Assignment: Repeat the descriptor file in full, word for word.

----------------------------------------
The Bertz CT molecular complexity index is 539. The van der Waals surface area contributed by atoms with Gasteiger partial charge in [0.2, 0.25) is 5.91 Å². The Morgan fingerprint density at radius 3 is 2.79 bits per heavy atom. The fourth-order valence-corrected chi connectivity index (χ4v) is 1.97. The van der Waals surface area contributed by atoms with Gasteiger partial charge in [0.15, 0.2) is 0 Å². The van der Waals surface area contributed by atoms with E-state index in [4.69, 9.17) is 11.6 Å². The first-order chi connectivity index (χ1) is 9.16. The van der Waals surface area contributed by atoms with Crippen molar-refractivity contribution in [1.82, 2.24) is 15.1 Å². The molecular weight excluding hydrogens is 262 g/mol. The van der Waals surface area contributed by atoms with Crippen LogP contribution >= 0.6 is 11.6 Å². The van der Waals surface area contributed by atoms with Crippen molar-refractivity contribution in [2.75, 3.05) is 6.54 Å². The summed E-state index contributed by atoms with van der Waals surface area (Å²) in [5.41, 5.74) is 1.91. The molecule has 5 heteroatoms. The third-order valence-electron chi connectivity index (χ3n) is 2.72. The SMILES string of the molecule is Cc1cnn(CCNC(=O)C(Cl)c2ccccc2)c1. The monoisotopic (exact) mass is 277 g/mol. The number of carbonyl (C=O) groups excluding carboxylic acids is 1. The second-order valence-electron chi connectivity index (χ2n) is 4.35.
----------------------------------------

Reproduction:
The Bertz CT molecular complexity index is 539. The van der Waals surface area contributed by atoms with Gasteiger partial charge in [0.2, 0.25) is 5.91 Å². The Morgan fingerprint density at radius 3 is 2.79 bits per heavy atom. The fourth-order valence-corrected chi connectivity index (χ4v) is 1.97. The van der Waals surface area contributed by atoms with Gasteiger partial charge in [0.15, 0.2) is 0 Å². The van der Waals surface area contributed by atoms with E-state index in [4.69, 9.17) is 11.6 Å². The first-order chi connectivity index (χ1) is 9.16. The van der Waals surface area contributed by atoms with Crippen molar-refractivity contribution in [1.82, 2.24) is 15.1 Å². The molecular weight excluding hydrogens is 262 g/mol. The van der Waals surface area contributed by atoms with Crippen LogP contribution >= 0.6 is 11.6 Å². The van der Waals surface area contributed by atoms with Crippen molar-refractivity contribution in [2.75, 3.05) is 6.54 Å². The summed E-state index contributed by atoms with van der Waals surface area (Å²) in [5.41, 5.74) is 1.91. The molecule has 5 heteroatoms. The third-order valence-electron chi connectivity index (χ3n) is 2.72. The SMILES string of the molecule is Cc1cnn(CCNC(=O)C(Cl)c2ccccc2)c1. The monoisotopic (exact) mass is 277 g/mol. The number of carbonyl (C=O) groups excluding carboxylic acids is 1. The second-order valence-electron chi connectivity index (χ2n) is 4.35.